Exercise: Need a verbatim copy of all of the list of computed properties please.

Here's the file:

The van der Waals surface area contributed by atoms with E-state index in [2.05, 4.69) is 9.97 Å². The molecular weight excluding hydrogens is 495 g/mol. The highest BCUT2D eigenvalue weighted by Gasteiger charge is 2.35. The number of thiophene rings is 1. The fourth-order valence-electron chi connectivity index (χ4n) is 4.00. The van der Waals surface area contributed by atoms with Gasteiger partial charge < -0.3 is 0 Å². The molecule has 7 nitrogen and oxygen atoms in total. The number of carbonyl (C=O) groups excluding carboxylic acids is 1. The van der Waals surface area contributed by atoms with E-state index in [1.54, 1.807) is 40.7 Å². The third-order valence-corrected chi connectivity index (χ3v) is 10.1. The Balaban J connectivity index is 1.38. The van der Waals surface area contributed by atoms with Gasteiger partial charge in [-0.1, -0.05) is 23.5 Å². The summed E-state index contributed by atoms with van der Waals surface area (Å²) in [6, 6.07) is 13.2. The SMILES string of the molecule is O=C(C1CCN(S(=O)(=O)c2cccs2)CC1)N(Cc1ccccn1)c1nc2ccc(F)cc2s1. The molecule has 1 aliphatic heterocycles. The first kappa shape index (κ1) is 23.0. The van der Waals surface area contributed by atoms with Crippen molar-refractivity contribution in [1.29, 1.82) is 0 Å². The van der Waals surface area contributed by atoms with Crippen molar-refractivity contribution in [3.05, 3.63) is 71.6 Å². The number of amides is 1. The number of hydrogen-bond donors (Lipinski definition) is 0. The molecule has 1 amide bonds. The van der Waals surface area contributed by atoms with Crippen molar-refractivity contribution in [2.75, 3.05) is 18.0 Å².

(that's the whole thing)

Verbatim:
The van der Waals surface area contributed by atoms with E-state index in [2.05, 4.69) is 9.97 Å². The molecular weight excluding hydrogens is 495 g/mol. The highest BCUT2D eigenvalue weighted by Gasteiger charge is 2.35. The number of thiophene rings is 1. The fourth-order valence-electron chi connectivity index (χ4n) is 4.00. The van der Waals surface area contributed by atoms with Gasteiger partial charge < -0.3 is 0 Å². The molecule has 7 nitrogen and oxygen atoms in total. The number of carbonyl (C=O) groups excluding carboxylic acids is 1. The van der Waals surface area contributed by atoms with E-state index in [1.54, 1.807) is 40.7 Å². The third-order valence-corrected chi connectivity index (χ3v) is 10.1. The Balaban J connectivity index is 1.38. The van der Waals surface area contributed by atoms with Gasteiger partial charge in [-0.1, -0.05) is 23.5 Å². The summed E-state index contributed by atoms with van der Waals surface area (Å²) in [6, 6.07) is 13.2. The SMILES string of the molecule is O=C(C1CCN(S(=O)(=O)c2cccs2)CC1)N(Cc1ccccn1)c1nc2ccc(F)cc2s1. The molecule has 1 aliphatic heterocycles. The first kappa shape index (κ1) is 23.0. The van der Waals surface area contributed by atoms with Crippen molar-refractivity contribution in [1.29, 1.82) is 0 Å². The van der Waals surface area contributed by atoms with Crippen molar-refractivity contribution in [3.05, 3.63) is 71.6 Å². The number of amides is 1. The number of hydrogen-bond donors (Lipinski definition) is 0. The molecule has 1 amide bonds. The van der Waals surface area contributed by atoms with Crippen molar-refractivity contribution in [2.75, 3.05) is 18.0 Å².